Some help and funding remains available to businesses to mitigate the financial devastation caused by the pandemic but it still might be enough for a lot of businesses to manage until they can begin to open up and return to doing what they do best. 

But this time of inactivity might also prove to be a time for taking action if you are worried about how you’ll get through these critical next few weeks and months. 

You can arrange a free initial consultation with us whenever you want

There are still several options you can look at pursuing to either help secure your business so it can survive the ongoing lockdown or there can be ways to help you change direction and begin the new year with a new direction - but only if you start making those decisions very soon.

Whether you’re in hospitality, retail, education, construction or any other sector - there has been a significant impact on your business and on the lives of your staff and customers. 
Welcome to the second part of our 2020 business review covering July to December.

The summer finally arrived in July but some this wasn’t enough for Yorkshire-based homeware and gifts retailer Peter Jones. 
The 50-year-old business had ten stores across the county and 70 staff who were on furlough and made redundant when the company closed due to insolvency.  
It was a similar story for prestige shoe company Oliver Sweeney which closed its stores in prestigious Mayfair, Leadenhall Market and Covent Garden in London permanently along with outlets in Leeds and Manchester too. 
CEO Tim Cooper confirmed the physical stores would not reopen and added: “We are disappointed that the stores will no longer continue, but we are confident and excited about the brand going forward online.” 

August saw one of the biggest names in the UK health and leisure sector close its doors for the final time.
DW Sports went into administration with the loss of 1,700 positions across the UK. 25 of their stores closed immediately along with the company website while the remaining 50 would close after seeing through closing-down sales.
The company said its income was hit by the mandated closure of gyms and stores due to the Covid lockdown. 73 DW Sports branded gyms would also be closing but its sister company Fitness First which operates 43 health clubs would be unaffected by the developments. 

Most sports in the UK were affected by Covid-19 which meant the English football season kicked off later than usual although one name was missing from the fixture list.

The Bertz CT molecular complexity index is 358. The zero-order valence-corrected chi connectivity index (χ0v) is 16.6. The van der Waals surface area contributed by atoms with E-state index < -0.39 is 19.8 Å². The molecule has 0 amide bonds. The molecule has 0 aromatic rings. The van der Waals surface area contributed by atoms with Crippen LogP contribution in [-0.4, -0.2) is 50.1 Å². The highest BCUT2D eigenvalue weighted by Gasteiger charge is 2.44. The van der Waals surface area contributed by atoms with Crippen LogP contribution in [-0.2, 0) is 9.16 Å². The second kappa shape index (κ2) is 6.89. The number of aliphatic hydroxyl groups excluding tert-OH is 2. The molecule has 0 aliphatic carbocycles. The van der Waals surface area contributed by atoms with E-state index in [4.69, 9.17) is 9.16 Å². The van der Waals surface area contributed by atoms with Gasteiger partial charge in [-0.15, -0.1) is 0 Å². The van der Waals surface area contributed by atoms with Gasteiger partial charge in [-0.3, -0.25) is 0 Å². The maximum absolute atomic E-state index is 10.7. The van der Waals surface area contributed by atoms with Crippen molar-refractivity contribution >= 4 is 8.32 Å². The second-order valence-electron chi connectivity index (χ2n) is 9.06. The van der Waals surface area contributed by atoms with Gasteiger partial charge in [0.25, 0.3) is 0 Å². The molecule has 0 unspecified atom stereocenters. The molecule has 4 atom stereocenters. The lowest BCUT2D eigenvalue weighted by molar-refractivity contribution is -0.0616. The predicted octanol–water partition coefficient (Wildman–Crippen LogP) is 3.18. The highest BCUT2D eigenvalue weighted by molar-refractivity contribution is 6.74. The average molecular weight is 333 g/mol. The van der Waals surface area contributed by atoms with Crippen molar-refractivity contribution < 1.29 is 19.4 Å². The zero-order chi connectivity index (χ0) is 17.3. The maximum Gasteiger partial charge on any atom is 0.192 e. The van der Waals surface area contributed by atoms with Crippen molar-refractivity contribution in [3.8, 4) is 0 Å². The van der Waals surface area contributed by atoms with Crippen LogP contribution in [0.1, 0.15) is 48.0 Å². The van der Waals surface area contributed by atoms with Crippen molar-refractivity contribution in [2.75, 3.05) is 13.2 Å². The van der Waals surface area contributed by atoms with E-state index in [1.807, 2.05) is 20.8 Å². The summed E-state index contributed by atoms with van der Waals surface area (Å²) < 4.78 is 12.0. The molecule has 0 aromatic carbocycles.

The Silkmen of Macclesfield Town were wound up with debts of over £500,000 including £190,000 owed to HMRC.
The winding-up petition began in January 2019 and had been adjourned several times previously before the patience of the Insolvency and Companies Court finally ran out despite an offer from a would-be purchaser. 
The Judge granted a compulsory winding-up order saying that the purchaser had not provided a business plan for the club should they take over, nor was there any evidence that the club would be able to pay its debts if allowed to continue in the Vanarama National League which they were relegated to at the end of the previous season.

October saw the nutritional food-to-go chain Abokado enter a pre-pack administration with the loss of 150 jobs. 
The business was unable to open any of its 19 London locations since the first lockdown in March
Founder Mark Lilley said: “Unfortunately, in light of the continued uncertainty, the accumulating liabilities and the existing leasehold structures, it was impossible to secure sufficient investment to reopen the business.
“For a business which is entirely dependent on London’s office community, the overnight shift to working from home and the emptying out of central London has been simply devastating.  

November began with a canary in the mine moment, although we didn’t know it at the time. 
Peacocks and Jaeger went into administration after owners - the Edinburgh Woollen Mill group, couldn’t find a buyer for them, leaving 4,700 positions in the balance. 
Worse was to follow for EWM as they themselves announced that they too would be entering administration days later placing another 2,800 jobs at risk. 
Chief Executive of the group Steve Simpson admitted that the past seven months had been extremely difficult for the group. A buyer or new investors are still being sought but Simpson admitted that some job losses and store closures would be inevitable. 
The month ended with one of the biggest insolvency bombshells of any recent year.